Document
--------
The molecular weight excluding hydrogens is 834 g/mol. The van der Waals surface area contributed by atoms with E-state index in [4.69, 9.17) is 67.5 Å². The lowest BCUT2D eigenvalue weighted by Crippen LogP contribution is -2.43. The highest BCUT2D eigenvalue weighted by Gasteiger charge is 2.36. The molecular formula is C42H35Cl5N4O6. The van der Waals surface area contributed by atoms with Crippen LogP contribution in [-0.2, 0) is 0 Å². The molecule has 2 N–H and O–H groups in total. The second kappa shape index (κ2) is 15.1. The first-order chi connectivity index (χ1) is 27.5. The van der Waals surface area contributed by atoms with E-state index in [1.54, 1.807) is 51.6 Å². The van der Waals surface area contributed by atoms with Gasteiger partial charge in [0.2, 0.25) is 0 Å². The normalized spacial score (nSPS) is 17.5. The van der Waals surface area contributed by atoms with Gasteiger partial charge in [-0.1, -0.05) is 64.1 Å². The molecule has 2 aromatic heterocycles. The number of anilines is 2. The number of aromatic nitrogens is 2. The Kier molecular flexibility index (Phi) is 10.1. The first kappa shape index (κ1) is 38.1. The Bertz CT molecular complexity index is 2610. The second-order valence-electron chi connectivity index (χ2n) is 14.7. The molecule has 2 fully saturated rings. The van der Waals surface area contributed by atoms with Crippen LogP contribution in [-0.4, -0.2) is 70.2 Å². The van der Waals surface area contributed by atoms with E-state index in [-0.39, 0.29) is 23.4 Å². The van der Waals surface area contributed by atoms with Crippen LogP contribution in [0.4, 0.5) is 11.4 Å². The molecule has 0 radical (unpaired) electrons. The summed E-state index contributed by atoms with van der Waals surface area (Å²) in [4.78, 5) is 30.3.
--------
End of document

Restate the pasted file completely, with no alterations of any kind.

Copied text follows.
The molecular weight excluding hydrogens is 834 g/mol. The van der Waals surface area contributed by atoms with E-state index in [4.69, 9.17) is 67.5 Å². The lowest BCUT2D eigenvalue weighted by Crippen LogP contribution is -2.43. The highest BCUT2D eigenvalue weighted by Gasteiger charge is 2.36. The molecular formula is C42H35Cl5N4O6. The van der Waals surface area contributed by atoms with Crippen LogP contribution in [-0.2, 0) is 0 Å². The molecule has 2 N–H and O–H groups in total. The second kappa shape index (κ2) is 15.1. The first-order chi connectivity index (χ1) is 27.5. The van der Waals surface area contributed by atoms with E-state index in [1.54, 1.807) is 51.6 Å². The van der Waals surface area contributed by atoms with Gasteiger partial charge in [0.2, 0.25) is 0 Å². The normalized spacial score (nSPS) is 17.5. The van der Waals surface area contributed by atoms with Gasteiger partial charge in [-0.1, -0.05) is 64.1 Å². The molecule has 2 aromatic heterocycles. The number of anilines is 2. The number of aromatic nitrogens is 2. The Kier molecular flexibility index (Phi) is 10.1. The first kappa shape index (κ1) is 38.1. The Bertz CT molecular complexity index is 2610. The second-order valence-electron chi connectivity index (χ2n) is 14.7. The molecule has 2 fully saturated rings. The van der Waals surface area contributed by atoms with Crippen LogP contribution in [-0.4, -0.2) is 70.2 Å². The van der Waals surface area contributed by atoms with E-state index in [-0.39, 0.29) is 23.4 Å². The van der Waals surface area contributed by atoms with Crippen LogP contribution in [0.4, 0.5) is 11.4 Å². The molecule has 0 radical (unpaired) electrons. The summed E-state index contributed by atoms with van der Waals surface area (Å²) in [4.78, 5) is 30.3.